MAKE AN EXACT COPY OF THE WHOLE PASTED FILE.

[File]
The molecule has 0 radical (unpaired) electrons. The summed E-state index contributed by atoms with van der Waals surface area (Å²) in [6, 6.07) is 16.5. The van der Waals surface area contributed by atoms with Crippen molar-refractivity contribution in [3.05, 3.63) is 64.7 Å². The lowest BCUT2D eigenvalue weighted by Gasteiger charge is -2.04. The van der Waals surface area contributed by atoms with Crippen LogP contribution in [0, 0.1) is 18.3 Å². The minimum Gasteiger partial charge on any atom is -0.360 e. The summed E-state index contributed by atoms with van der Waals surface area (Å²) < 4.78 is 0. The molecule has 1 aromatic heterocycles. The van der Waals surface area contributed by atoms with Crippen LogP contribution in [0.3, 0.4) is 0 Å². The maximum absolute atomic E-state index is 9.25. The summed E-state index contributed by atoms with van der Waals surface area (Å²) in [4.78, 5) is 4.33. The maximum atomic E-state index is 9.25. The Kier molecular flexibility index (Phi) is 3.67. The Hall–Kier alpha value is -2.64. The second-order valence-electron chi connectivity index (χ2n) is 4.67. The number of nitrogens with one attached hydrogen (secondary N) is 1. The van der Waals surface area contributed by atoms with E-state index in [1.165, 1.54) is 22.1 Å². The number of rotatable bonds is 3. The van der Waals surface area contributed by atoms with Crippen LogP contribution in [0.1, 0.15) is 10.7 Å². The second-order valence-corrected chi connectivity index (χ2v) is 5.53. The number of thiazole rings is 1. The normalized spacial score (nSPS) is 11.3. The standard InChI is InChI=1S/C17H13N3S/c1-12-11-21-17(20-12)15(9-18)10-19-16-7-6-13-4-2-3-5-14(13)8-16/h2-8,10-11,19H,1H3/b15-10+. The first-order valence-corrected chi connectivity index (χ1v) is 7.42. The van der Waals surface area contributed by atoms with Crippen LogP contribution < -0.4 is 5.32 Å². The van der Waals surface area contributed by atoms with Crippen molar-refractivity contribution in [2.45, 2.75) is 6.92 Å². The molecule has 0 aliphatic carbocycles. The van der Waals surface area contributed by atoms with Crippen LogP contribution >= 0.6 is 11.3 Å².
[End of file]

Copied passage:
The molecule has 0 radical (unpaired) electrons. The summed E-state index contributed by atoms with van der Waals surface area (Å²) in [6, 6.07) is 16.5. The van der Waals surface area contributed by atoms with Crippen molar-refractivity contribution in [3.05, 3.63) is 64.7 Å². The lowest BCUT2D eigenvalue weighted by Gasteiger charge is -2.04. The van der Waals surface area contributed by atoms with Crippen LogP contribution in [0, 0.1) is 18.3 Å². The minimum Gasteiger partial charge on any atom is -0.360 e. The summed E-state index contributed by atoms with van der Waals surface area (Å²) < 4.78 is 0. The molecule has 1 aromatic heterocycles. The van der Waals surface area contributed by atoms with Crippen LogP contribution in [0.3, 0.4) is 0 Å². The maximum absolute atomic E-state index is 9.25. The summed E-state index contributed by atoms with van der Waals surface area (Å²) in [4.78, 5) is 4.33. The maximum atomic E-state index is 9.25. The Kier molecular flexibility index (Phi) is 3.67. The Hall–Kier alpha value is -2.64. The second-order valence-electron chi connectivity index (χ2n) is 4.67. The number of nitrogens with one attached hydrogen (secondary N) is 1. The van der Waals surface area contributed by atoms with E-state index in [1.165, 1.54) is 22.1 Å². The number of rotatable bonds is 3. The van der Waals surface area contributed by atoms with Crippen LogP contribution in [0.1, 0.15) is 10.7 Å². The second-order valence-corrected chi connectivity index (χ2v) is 5.53. The number of thiazole rings is 1. The normalized spacial score (nSPS) is 11.3. The standard InChI is InChI=1S/C17H13N3S/c1-12-11-21-17(20-12)15(9-18)10-19-16-7-6-13-4-2-3-5-14(13)8-16/h2-8,10-11,19H,1H3/b15-10+. The first-order valence-corrected chi connectivity index (χ1v) is 7.42. The van der Waals surface area contributed by atoms with Crippen LogP contribution < -0.4 is 5.32 Å². The van der Waals surface area contributed by atoms with Crippen molar-refractivity contribution in [2.45, 2.75) is 6.92 Å². The molecule has 0 aliphatic carbocycles. The van der Waals surface area contributed by atoms with Crippen LogP contribution >= 0.6 is 11.3 Å².